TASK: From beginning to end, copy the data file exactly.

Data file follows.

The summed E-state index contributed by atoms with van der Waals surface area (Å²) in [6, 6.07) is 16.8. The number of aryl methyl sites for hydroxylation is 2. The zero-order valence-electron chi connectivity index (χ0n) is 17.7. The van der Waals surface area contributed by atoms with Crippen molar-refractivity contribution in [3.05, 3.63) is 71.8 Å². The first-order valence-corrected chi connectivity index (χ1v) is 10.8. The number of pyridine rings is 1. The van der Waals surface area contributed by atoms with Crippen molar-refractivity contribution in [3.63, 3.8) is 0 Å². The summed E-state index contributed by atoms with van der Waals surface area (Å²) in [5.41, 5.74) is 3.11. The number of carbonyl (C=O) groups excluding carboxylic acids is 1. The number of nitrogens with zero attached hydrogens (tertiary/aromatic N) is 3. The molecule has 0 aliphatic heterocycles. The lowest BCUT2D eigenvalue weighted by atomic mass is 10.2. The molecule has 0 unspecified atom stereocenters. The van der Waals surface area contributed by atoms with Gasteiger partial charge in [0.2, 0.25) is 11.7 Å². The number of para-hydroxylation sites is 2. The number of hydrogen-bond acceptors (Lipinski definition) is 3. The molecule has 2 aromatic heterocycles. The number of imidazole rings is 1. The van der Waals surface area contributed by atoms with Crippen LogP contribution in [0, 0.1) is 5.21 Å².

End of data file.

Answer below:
The summed E-state index contributed by atoms with van der Waals surface area (Å²) in [6, 6.07) is 16.8. The number of aryl methyl sites for hydroxylation is 2. The zero-order valence-electron chi connectivity index (χ0n) is 17.7. The van der Waals surface area contributed by atoms with Crippen molar-refractivity contribution in [3.05, 3.63) is 71.8 Å². The first-order valence-corrected chi connectivity index (χ1v) is 10.8. The number of pyridine rings is 1. The van der Waals surface area contributed by atoms with Crippen molar-refractivity contribution in [3.63, 3.8) is 0 Å². The summed E-state index contributed by atoms with van der Waals surface area (Å²) in [5.41, 5.74) is 3.11. The number of carbonyl (C=O) groups excluding carboxylic acids is 1. The number of nitrogens with zero attached hydrogens (tertiary/aromatic N) is 3. The molecule has 0 aliphatic heterocycles. The lowest BCUT2D eigenvalue weighted by atomic mass is 10.2. The molecule has 0 unspecified atom stereocenters. The van der Waals surface area contributed by atoms with Gasteiger partial charge in [0.2, 0.25) is 11.7 Å². The number of para-hydroxylation sites is 2. The number of hydrogen-bond acceptors (Lipinski definition) is 3. The molecule has 2 aromatic heterocycles. The number of imidazole rings is 1. The van der Waals surface area contributed by atoms with Crippen LogP contribution in [0, 0.1) is 5.21 Å².